After days of endless debate over FBI Director James Comey’s notification to the United States Congress of reopening the investigation into Hillary Clinton’s email server, we have heard an abundance of both praise and condemnation. Yet absent is any commentary about implicit bias and its role in decision making. One can love or hate the ramifications of Director Comey’s disclosure itself, but the real point to be made is that implicit bias lives in each of us.
Project Implicit – a non-profit started by scientists from Harvard University, University of Washington, and University of Virginia – studies the thoughts and feelings that occur on a subconscious level. Founded in 1998, the organization defines implicit attitudes as, “Positive and negative evaluations that occur outside of our conscious awareness and control.”1 And though much study of implicit bias centers in our attitudes toward social groups such as race and gender, research shows our subconscious broadly affects decision making, and certainly decisions related to politics.
One online Implicit Association Test (IAT) examines participants’ biases toward presidents. This IAT observes your implicit attitude toward Barack Obama versus Richard Nixon then uses your answers themselves as well as the speed in which you give answers to determine your level of bias. It took me less than ten minutes to complete.
Despite viewing myself as a man of integrity and principle and good character – words used by the White House to describe Director Comey – my data suggested, “A moderate automatic preference for Barack Obama over Richard Nixon.”1 If everyone, including Director Comey, participated in a few IATs, we could begin to recognize our own subconscious biases and perhaps view both decision making and the political spectrum in a vastly different light.
As with myself, is it possible that Director Comey and many others have great integrity? Yes. And, like myself, are Director Comey and all others swayed by implicit bias? Yes! Each of us can simultaneously be honest and transparent and independent while also being bias. Science shows us that you do not have to be a bad person with bad intentions to have your subconscious biases derail an attempt at objectivity.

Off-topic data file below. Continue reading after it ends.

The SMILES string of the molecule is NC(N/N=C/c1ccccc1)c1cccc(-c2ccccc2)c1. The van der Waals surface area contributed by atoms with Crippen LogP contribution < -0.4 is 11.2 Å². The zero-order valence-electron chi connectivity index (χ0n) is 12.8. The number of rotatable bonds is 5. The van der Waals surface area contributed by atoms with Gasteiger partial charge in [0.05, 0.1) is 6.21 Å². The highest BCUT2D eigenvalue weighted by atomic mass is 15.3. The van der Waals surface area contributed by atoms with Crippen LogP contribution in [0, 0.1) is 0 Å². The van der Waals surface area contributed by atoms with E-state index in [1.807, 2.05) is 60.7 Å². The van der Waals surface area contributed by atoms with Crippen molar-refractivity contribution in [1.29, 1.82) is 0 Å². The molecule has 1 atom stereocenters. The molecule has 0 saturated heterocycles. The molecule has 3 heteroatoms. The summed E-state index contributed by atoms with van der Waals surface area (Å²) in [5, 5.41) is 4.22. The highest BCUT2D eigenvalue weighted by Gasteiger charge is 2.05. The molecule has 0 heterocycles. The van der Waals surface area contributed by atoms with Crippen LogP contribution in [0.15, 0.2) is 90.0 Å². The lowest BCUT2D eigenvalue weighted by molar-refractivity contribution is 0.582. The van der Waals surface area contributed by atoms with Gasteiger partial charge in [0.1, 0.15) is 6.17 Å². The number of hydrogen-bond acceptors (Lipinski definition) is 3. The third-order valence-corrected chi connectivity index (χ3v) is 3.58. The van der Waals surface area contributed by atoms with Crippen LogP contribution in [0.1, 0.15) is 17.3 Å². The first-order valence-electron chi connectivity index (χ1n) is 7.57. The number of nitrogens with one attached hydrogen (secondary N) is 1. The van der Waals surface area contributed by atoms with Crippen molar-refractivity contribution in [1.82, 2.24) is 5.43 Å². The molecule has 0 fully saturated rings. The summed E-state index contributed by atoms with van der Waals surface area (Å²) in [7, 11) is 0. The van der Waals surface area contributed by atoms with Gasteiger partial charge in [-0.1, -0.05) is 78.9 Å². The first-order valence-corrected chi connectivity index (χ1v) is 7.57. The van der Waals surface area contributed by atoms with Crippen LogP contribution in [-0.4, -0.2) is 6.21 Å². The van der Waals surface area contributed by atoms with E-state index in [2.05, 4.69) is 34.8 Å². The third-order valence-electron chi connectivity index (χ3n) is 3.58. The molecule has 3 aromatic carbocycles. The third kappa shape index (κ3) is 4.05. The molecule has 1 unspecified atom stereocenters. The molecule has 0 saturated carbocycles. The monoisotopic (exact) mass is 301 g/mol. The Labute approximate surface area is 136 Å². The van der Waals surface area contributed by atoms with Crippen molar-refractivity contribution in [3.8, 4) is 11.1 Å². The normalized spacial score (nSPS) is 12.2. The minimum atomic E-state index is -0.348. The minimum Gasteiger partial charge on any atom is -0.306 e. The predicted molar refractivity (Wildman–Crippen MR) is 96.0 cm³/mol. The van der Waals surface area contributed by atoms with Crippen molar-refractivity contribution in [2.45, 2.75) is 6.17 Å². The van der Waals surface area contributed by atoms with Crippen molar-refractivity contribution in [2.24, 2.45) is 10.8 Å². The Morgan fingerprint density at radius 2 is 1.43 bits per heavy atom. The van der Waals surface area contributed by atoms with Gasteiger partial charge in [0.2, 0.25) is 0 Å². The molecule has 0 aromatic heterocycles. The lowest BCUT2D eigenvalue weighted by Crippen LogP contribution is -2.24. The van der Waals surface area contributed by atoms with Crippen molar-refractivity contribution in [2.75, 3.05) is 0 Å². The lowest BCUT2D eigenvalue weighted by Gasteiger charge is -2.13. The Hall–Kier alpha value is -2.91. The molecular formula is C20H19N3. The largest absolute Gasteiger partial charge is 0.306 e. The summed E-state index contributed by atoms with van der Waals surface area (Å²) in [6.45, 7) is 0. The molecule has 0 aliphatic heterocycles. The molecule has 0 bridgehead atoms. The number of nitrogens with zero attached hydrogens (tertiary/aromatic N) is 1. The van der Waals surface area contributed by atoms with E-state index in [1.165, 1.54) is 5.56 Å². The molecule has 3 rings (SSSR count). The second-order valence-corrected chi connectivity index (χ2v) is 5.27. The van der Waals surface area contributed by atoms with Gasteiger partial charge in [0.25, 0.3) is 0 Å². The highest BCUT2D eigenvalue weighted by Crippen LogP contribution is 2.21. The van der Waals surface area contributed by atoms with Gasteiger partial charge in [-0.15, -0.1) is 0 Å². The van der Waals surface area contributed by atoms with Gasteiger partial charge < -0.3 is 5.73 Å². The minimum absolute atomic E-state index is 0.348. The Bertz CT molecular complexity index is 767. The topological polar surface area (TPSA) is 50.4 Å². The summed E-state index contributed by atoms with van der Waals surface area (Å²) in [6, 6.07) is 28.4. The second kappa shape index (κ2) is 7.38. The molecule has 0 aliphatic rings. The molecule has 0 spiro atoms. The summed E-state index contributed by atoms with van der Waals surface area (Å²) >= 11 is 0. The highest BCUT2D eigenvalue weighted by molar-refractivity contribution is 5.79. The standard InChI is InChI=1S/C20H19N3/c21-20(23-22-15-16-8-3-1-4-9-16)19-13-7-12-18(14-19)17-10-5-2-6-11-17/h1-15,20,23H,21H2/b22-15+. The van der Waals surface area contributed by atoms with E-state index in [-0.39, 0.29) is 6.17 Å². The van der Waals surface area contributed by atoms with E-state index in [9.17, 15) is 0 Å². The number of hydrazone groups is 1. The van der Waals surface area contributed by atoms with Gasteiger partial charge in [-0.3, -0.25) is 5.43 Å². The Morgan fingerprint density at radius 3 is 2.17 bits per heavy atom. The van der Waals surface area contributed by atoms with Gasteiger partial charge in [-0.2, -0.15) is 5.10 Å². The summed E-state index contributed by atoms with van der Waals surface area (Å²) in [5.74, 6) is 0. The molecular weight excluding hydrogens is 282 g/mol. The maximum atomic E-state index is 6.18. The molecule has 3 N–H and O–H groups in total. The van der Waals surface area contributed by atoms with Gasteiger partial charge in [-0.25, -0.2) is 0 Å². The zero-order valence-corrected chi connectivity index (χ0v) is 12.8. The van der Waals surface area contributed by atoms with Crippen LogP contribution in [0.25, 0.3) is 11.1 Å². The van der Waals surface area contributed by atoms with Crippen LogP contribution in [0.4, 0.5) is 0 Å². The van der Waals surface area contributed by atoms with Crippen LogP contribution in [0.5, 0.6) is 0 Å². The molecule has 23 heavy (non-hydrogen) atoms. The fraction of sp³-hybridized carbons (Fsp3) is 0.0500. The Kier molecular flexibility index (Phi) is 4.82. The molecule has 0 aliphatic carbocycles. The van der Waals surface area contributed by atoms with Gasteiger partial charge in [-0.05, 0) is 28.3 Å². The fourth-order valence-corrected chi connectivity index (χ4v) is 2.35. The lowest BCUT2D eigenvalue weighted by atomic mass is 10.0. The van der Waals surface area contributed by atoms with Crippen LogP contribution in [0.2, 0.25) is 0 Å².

To overcome our biases, we must look toward process. While the role of process is rarely seen as a mechanism for circumventing bias, having guidelines, rules, and procedures provide vital logic when emotion tends to get in the way. In those moments when emotion and our subconscious are a threat, our last defense are the processes we put in place when we were not under duress. And it transcends politics. Whether dating, investing, or voting, humans are far less logical and far more emotional than we care to admit – our brains are more complex than we ever imagined.
The point is not to debate the political correctness nor the party preference of an FBI director. As many have attributed, James Comey is known as a man of integrity, principle, and character.2 But, like the rest of us, he is human and therefore his decisions are innately impacted by his emotions, including implicit bias. And like the rest of us, when in the moment and faced with an important decision, only process would have saved Director Comey from himself.